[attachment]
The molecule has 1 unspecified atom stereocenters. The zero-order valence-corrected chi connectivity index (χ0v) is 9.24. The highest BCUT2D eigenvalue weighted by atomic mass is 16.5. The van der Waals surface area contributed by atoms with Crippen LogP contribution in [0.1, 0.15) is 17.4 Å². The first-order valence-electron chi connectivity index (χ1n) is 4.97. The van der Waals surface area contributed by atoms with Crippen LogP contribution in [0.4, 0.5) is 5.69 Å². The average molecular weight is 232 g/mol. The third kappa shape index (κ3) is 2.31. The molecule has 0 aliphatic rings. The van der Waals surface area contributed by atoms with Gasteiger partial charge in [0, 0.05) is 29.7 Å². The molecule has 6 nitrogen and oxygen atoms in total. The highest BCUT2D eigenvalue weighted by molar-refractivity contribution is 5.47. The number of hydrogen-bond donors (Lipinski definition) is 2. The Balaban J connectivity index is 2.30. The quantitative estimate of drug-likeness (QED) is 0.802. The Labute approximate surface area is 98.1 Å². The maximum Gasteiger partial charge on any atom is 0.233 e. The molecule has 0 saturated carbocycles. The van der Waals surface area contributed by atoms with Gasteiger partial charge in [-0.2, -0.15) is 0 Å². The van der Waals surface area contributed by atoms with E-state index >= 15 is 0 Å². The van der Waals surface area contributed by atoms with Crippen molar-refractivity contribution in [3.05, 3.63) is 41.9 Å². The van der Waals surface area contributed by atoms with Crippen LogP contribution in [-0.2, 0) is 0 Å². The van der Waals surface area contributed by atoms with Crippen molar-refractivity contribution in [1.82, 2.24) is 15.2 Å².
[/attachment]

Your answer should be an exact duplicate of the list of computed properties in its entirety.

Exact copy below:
The molecule has 1 unspecified atom stereocenters. The zero-order valence-corrected chi connectivity index (χ0v) is 9.24. The highest BCUT2D eigenvalue weighted by atomic mass is 16.5. The van der Waals surface area contributed by atoms with Crippen LogP contribution in [0.1, 0.15) is 17.4 Å². The first-order valence-electron chi connectivity index (χ1n) is 4.97. The van der Waals surface area contributed by atoms with Crippen LogP contribution in [0.4, 0.5) is 5.69 Å². The average molecular weight is 232 g/mol. The third kappa shape index (κ3) is 2.31. The molecule has 0 aliphatic rings. The van der Waals surface area contributed by atoms with Gasteiger partial charge in [0, 0.05) is 29.7 Å². The molecule has 6 nitrogen and oxygen atoms in total. The highest BCUT2D eigenvalue weighted by molar-refractivity contribution is 5.47. The number of hydrogen-bond donors (Lipinski definition) is 2. The Balaban J connectivity index is 2.30. The quantitative estimate of drug-likeness (QED) is 0.802. The Labute approximate surface area is 98.1 Å². The maximum Gasteiger partial charge on any atom is 0.233 e. The molecule has 0 saturated carbocycles. The van der Waals surface area contributed by atoms with Gasteiger partial charge in [-0.2, -0.15) is 0 Å². The van der Waals surface area contributed by atoms with E-state index >= 15 is 0 Å². The van der Waals surface area contributed by atoms with Crippen molar-refractivity contribution in [3.05, 3.63) is 41.9 Å². The van der Waals surface area contributed by atoms with Crippen LogP contribution in [-0.2, 0) is 0 Å². The van der Waals surface area contributed by atoms with Crippen molar-refractivity contribution in [1.82, 2.24) is 15.2 Å².